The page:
“When many of us think about air pollution, we think about it as an environmental issue. And that’s true, but really the main reason we are concerned about air pollution is because of the health impacts,” Holloway says. “Air pollution on a global scale is the number one environmental risk factor leading to premature mortality.”
The third generation HAQAST team was recently announced, funded by NASA for four more years with Holloway and an expanded team of researchers. The team members each lead a portfolio of projects, and they collaborate in smaller groups called “tiger teams” to tackle projects of priority to stakeholders around the world.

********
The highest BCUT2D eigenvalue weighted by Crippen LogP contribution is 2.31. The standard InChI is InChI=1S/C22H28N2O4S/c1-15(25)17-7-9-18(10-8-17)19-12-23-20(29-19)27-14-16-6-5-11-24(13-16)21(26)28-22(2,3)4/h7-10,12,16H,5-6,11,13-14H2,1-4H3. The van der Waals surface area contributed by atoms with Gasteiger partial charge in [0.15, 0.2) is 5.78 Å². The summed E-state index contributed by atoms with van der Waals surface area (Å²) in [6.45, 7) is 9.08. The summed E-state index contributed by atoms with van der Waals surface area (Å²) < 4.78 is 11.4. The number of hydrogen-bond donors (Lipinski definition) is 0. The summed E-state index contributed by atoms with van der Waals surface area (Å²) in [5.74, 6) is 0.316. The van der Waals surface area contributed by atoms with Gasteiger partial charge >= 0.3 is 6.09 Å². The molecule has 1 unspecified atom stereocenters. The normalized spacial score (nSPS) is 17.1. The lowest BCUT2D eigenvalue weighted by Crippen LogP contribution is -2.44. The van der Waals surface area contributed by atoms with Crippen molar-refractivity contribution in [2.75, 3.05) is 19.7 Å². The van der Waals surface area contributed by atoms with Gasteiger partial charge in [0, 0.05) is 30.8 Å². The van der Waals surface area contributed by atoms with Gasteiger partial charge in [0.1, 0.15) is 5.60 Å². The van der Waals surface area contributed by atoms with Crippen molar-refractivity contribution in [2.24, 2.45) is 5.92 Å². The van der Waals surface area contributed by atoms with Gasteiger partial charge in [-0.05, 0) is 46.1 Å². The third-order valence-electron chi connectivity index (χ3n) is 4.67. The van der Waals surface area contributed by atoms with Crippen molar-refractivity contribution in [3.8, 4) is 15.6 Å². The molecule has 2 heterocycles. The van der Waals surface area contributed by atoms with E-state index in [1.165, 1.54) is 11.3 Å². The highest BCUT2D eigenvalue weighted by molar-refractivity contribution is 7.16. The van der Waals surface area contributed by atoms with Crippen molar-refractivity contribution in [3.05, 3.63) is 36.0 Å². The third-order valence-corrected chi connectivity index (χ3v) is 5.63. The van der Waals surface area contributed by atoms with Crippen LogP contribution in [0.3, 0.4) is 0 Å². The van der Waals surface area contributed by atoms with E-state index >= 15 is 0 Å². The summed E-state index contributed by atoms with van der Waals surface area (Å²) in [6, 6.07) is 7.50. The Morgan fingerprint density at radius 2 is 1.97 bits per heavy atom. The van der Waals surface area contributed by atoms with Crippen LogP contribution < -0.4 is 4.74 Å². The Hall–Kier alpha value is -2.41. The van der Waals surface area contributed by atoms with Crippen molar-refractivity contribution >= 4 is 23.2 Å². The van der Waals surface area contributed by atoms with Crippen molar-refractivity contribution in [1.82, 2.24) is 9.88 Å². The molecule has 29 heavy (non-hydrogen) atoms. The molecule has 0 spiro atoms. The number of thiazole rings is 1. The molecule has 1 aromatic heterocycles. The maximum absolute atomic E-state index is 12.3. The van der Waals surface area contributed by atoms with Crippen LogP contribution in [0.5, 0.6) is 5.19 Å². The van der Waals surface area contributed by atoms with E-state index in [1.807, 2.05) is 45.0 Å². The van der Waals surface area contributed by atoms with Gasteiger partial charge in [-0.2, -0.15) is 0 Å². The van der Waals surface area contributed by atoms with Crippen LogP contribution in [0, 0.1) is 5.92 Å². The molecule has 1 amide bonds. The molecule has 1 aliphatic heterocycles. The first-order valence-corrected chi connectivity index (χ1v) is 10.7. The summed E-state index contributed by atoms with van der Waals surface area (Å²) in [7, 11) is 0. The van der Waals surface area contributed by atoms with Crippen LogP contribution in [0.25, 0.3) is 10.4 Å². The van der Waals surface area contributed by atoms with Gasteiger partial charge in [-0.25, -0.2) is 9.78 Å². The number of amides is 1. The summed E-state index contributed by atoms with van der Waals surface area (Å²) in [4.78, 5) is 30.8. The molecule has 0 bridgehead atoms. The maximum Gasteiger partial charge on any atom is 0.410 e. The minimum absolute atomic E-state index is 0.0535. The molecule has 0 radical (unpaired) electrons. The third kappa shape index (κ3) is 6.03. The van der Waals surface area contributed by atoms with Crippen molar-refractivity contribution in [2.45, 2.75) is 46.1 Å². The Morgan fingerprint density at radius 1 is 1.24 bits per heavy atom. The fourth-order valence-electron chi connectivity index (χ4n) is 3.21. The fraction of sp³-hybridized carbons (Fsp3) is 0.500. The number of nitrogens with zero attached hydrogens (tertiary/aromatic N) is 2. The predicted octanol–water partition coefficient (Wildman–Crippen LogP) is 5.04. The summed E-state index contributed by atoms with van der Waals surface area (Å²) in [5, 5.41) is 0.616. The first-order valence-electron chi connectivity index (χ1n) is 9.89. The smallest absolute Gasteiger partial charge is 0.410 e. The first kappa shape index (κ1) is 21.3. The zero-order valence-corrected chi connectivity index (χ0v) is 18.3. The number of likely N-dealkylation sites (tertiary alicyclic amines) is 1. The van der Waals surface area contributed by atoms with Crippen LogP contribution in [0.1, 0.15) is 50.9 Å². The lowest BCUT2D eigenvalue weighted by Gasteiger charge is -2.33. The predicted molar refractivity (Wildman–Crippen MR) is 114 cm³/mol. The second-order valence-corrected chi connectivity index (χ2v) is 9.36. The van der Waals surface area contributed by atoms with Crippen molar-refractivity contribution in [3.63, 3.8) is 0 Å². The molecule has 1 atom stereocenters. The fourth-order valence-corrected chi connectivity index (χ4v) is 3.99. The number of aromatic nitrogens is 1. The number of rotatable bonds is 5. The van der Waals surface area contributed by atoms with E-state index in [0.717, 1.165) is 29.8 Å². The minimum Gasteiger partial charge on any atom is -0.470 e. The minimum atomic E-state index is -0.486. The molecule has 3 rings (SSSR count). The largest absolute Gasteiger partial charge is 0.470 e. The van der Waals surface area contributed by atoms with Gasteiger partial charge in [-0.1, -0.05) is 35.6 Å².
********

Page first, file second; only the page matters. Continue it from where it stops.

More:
“It was so great to see that NASA wanted to fund us to do science, using these really cool data and tools, but do it in a way that helped translate the results,” Holloway says. “That, to me, was this pivot point where I don’t have to wear two different hats: my policy hat and my science hat. I can try to be the bridge to connect advanced data and science and move those questions forward, but do it in a way that keeps in mind who’s going to be using this information.”
Hundreds of organizations have joined HAQAST online or in-person meetings, collaborated on projects, or benefited from the work of the team. Holloway is excited to grow the community of organizations thinking about satellite data. For example, one of Holloway’s collaborators on her HAQAST project is the American Lung Association — not an obvious beneficiary of satellite data, but an organization with a readily apparent interest in the impact of air quality on respiratory health.